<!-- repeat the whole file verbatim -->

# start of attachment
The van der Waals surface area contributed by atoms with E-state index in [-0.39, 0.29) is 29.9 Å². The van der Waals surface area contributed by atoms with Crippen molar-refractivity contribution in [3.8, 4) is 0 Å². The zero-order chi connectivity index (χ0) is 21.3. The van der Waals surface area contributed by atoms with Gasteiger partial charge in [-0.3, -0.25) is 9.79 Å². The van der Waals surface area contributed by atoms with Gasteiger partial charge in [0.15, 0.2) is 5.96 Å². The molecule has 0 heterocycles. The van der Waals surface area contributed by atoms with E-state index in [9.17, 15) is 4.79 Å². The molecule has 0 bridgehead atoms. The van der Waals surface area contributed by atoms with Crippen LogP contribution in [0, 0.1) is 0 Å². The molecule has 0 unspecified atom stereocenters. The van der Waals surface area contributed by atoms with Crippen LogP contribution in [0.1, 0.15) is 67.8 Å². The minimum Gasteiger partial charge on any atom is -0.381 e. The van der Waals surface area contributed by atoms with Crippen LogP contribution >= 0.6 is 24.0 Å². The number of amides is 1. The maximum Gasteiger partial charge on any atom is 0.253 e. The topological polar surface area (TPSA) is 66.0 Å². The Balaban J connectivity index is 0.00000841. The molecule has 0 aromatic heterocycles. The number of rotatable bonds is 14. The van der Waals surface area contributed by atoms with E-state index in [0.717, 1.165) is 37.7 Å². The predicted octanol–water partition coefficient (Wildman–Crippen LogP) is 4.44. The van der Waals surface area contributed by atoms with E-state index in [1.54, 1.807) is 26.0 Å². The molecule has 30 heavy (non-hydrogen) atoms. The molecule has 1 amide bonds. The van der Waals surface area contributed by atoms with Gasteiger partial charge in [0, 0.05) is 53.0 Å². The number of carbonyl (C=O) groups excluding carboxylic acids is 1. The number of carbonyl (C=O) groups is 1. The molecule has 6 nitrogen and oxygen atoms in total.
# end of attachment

The van der Waals surface area contributed by atoms with E-state index in [-0.39, 0.29) is 29.9 Å². The van der Waals surface area contributed by atoms with Crippen molar-refractivity contribution in [3.8, 4) is 0 Å². The zero-order chi connectivity index (χ0) is 21.3. The van der Waals surface area contributed by atoms with Gasteiger partial charge in [-0.3, -0.25) is 9.79 Å². The van der Waals surface area contributed by atoms with Gasteiger partial charge in [0.15, 0.2) is 5.96 Å². The molecule has 0 heterocycles. The van der Waals surface area contributed by atoms with E-state index in [9.17, 15) is 4.79 Å². The molecule has 0 bridgehead atoms. The van der Waals surface area contributed by atoms with Crippen LogP contribution in [0, 0.1) is 0 Å². The molecule has 0 unspecified atom stereocenters. The van der Waals surface area contributed by atoms with Crippen LogP contribution in [0.1, 0.15) is 67.8 Å². The minimum Gasteiger partial charge on any atom is -0.381 e. The van der Waals surface area contributed by atoms with Crippen LogP contribution >= 0.6 is 24.0 Å². The number of amides is 1. The maximum Gasteiger partial charge on any atom is 0.253 e. The topological polar surface area (TPSA) is 66.0 Å². The Balaban J connectivity index is 0.00000841. The molecule has 0 aromatic heterocycles. The number of rotatable bonds is 14. The van der Waals surface area contributed by atoms with E-state index in [0.717, 1.165) is 37.7 Å². The predicted octanol–water partition coefficient (Wildman–Crippen LogP) is 4.44. The van der Waals surface area contributed by atoms with E-state index in [1.54, 1.807) is 26.0 Å². The molecule has 30 heavy (non-hydrogen) atoms. The molecule has 1 amide bonds. The van der Waals surface area contributed by atoms with Gasteiger partial charge in [0, 0.05) is 53.0 Å². The number of carbonyl (C=O) groups excluding carboxylic acids is 1. The number of carbonyl (C=O) groups is 1. The molecule has 6 nitrogen and oxygen atoms in total.